Two-dozens wells, or 13 percent of those sampled, had PFAS levels that were either above the state’s recommended groundwater standard or the federal health advisory level. The company has provided bottled water to 22 well owners near farm fields with elevated levels of the chemicals.

The DNR has received the results of the investigation, according to Christine Haag, director of the agency’s remediation and redevelopment program.

“Our technical staff, including our hydrogeologist, and others will look into that report and analyze it and decide whether or not the DNR agrees with the report or whether or not we disagree with the conclusions, and we feel that additional work is necessary,” said Haag.

The state is currently in the midst of a lengthy process to develop standards to regulate PFAS in groundwater, surface water and drinking water, as federal standards are lacking. The U.S. Environmental Protection Agency has yet to issue an enforcement standard for the chemicals, and it may be years before a threshold is in place for drinking water and groundwater.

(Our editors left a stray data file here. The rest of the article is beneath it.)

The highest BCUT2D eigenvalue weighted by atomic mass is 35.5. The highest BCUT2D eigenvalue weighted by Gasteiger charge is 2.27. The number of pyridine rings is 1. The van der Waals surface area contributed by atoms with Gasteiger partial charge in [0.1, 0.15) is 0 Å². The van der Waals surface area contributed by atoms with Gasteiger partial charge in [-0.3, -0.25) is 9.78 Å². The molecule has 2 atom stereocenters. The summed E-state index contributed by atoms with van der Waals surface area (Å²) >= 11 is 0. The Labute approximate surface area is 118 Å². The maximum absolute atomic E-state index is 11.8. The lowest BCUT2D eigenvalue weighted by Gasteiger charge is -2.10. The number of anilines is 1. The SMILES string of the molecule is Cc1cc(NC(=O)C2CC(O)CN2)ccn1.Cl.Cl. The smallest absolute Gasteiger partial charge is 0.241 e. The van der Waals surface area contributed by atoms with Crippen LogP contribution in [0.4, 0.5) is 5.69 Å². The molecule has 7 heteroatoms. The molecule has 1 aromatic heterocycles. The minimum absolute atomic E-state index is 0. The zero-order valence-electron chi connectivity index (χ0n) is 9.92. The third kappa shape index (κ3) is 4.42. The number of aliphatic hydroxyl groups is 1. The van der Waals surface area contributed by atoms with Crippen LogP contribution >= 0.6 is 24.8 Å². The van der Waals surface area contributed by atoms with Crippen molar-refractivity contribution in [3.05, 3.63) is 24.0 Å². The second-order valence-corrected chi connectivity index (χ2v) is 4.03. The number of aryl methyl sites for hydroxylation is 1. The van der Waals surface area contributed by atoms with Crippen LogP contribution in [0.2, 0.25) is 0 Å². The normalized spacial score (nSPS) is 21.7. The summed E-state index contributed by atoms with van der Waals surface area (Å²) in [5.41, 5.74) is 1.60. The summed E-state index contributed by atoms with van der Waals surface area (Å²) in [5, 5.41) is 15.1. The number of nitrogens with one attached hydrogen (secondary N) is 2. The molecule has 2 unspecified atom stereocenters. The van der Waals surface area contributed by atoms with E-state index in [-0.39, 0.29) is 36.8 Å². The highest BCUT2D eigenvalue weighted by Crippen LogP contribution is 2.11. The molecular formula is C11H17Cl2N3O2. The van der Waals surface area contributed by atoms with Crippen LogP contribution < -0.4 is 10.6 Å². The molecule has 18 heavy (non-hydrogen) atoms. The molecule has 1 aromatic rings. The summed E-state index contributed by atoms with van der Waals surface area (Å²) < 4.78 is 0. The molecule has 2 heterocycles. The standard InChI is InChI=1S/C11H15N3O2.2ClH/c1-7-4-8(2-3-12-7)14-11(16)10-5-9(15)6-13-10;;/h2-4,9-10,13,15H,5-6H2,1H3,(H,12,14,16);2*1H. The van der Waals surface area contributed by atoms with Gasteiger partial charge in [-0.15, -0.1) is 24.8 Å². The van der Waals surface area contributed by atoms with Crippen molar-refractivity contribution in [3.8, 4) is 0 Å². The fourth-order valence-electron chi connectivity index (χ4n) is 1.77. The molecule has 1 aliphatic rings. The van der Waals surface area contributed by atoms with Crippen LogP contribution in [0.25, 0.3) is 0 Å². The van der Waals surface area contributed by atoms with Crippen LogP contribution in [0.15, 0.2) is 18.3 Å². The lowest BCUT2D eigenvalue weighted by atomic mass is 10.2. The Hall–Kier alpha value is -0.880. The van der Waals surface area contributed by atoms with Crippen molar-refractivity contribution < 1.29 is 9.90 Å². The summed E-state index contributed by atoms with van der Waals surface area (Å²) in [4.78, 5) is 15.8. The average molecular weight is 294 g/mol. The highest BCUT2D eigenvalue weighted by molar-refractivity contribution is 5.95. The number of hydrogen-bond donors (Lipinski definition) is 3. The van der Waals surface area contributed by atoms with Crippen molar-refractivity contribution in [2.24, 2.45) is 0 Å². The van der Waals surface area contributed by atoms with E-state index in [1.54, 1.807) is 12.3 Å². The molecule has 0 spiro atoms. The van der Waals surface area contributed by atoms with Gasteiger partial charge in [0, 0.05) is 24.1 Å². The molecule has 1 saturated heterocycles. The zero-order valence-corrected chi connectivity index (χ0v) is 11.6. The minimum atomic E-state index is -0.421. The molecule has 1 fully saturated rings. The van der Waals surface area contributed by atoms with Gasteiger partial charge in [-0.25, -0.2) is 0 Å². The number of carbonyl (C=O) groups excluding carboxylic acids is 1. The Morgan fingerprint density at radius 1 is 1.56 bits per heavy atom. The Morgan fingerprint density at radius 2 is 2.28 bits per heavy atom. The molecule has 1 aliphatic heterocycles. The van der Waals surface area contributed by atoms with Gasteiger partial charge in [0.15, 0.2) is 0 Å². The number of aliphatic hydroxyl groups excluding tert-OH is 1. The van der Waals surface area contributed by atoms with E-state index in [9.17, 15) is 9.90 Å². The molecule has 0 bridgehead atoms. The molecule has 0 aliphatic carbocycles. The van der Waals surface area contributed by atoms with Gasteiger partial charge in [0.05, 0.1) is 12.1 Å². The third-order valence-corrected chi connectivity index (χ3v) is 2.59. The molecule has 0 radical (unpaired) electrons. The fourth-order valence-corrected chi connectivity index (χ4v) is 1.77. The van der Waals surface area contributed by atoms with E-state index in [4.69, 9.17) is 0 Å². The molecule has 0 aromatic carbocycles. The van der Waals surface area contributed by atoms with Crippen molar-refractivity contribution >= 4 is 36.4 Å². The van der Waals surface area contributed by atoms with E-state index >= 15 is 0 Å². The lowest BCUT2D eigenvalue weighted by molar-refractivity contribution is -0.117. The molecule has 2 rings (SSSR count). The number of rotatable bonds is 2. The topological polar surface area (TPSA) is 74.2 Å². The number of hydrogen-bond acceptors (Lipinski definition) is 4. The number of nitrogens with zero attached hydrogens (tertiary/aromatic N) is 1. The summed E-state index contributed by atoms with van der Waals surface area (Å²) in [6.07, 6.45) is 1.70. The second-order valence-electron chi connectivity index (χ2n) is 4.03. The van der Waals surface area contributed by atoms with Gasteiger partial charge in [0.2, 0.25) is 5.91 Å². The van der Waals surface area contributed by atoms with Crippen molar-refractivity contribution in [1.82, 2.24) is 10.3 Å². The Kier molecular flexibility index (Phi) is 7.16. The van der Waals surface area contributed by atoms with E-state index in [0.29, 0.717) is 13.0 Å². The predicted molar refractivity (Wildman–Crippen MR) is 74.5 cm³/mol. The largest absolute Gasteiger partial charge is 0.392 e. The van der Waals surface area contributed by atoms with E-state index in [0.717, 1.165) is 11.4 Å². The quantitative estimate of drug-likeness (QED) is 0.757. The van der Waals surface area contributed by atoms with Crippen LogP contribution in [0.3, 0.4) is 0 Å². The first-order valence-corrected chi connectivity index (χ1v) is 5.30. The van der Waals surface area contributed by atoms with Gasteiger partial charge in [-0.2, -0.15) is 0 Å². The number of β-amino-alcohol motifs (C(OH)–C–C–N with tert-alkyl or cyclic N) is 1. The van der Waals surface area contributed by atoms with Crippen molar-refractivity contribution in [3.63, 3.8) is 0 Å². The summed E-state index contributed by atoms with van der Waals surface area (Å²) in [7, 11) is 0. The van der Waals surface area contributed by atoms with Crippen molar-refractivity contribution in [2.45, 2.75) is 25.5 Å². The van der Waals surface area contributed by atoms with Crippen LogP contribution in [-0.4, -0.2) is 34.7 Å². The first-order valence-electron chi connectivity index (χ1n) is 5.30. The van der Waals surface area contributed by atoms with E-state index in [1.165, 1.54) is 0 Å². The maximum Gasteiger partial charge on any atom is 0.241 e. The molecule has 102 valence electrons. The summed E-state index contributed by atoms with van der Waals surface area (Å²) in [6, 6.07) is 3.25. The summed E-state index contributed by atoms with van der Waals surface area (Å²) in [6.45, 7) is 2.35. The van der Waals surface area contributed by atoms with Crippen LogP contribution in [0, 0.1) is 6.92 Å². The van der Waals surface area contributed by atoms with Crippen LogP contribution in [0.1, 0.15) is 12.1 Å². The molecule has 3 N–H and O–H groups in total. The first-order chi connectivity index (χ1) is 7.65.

The company and agency disputed over the sampling process for months before Tyco began testing in March. Sampling was suspended shortly after due to the pandemic, but resumed in June.

Tyco has repeatedly insisted the DNR should examine other sources that may be responsible for the PFAS, while the agency has directed the company to expand sampling to assess the extent of contamination. The DNR has said state law does not require the agency to identify ever responsible party before beginning work to address contamination.

Most recently, Tyco refused to sample 500 private wells in an expanded area beyond its fire training facility. Now, the DNR plans to conduct sampling and recover costs from Tyco and Johnson Controls. Haag said the agency will be sending out informational packets to affected landowners in the next week that include agreements requesting access to conduct sampling.

Perkins said the company is working with the agency to discuss next steps after submitting the results of sampling.